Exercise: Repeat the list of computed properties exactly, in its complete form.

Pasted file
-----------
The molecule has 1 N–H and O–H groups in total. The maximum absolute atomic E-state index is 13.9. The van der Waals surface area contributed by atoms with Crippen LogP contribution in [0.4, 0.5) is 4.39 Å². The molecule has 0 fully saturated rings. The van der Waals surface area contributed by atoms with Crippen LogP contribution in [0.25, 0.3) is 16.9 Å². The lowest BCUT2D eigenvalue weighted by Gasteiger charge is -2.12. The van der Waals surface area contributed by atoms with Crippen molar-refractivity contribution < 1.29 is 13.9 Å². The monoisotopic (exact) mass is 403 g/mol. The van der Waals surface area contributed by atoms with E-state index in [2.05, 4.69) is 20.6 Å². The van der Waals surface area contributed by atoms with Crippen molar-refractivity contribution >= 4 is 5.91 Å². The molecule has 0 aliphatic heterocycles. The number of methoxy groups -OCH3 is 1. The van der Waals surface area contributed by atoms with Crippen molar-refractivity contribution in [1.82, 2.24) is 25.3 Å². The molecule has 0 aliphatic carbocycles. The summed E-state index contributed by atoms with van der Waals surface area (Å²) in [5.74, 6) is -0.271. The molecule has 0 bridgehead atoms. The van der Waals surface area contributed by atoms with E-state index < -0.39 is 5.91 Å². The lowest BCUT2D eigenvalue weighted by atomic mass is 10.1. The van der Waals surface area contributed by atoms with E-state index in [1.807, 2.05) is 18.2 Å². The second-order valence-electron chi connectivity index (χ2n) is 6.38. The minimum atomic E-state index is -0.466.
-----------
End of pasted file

The molecule has 1 N–H and O–H groups in total. The maximum absolute atomic E-state index is 13.9. The van der Waals surface area contributed by atoms with Crippen LogP contribution in [0.4, 0.5) is 4.39 Å². The molecule has 0 fully saturated rings. The van der Waals surface area contributed by atoms with Crippen LogP contribution in [0.25, 0.3) is 16.9 Å². The lowest BCUT2D eigenvalue weighted by Gasteiger charge is -2.12. The van der Waals surface area contributed by atoms with Crippen molar-refractivity contribution < 1.29 is 13.9 Å². The monoisotopic (exact) mass is 403 g/mol. The van der Waals surface area contributed by atoms with E-state index in [2.05, 4.69) is 20.6 Å². The van der Waals surface area contributed by atoms with Crippen molar-refractivity contribution >= 4 is 5.91 Å². The molecule has 0 aliphatic heterocycles. The number of methoxy groups -OCH3 is 1. The van der Waals surface area contributed by atoms with Crippen molar-refractivity contribution in [1.82, 2.24) is 25.3 Å². The molecule has 0 aliphatic carbocycles. The summed E-state index contributed by atoms with van der Waals surface area (Å²) in [5.74, 6) is -0.271. The molecule has 0 bridgehead atoms. The van der Waals surface area contributed by atoms with E-state index < -0.39 is 5.91 Å². The lowest BCUT2D eigenvalue weighted by atomic mass is 10.1. The van der Waals surface area contributed by atoms with E-state index in [1.807, 2.05) is 18.2 Å². The second-order valence-electron chi connectivity index (χ2n) is 6.38. The minimum atomic E-state index is -0.466.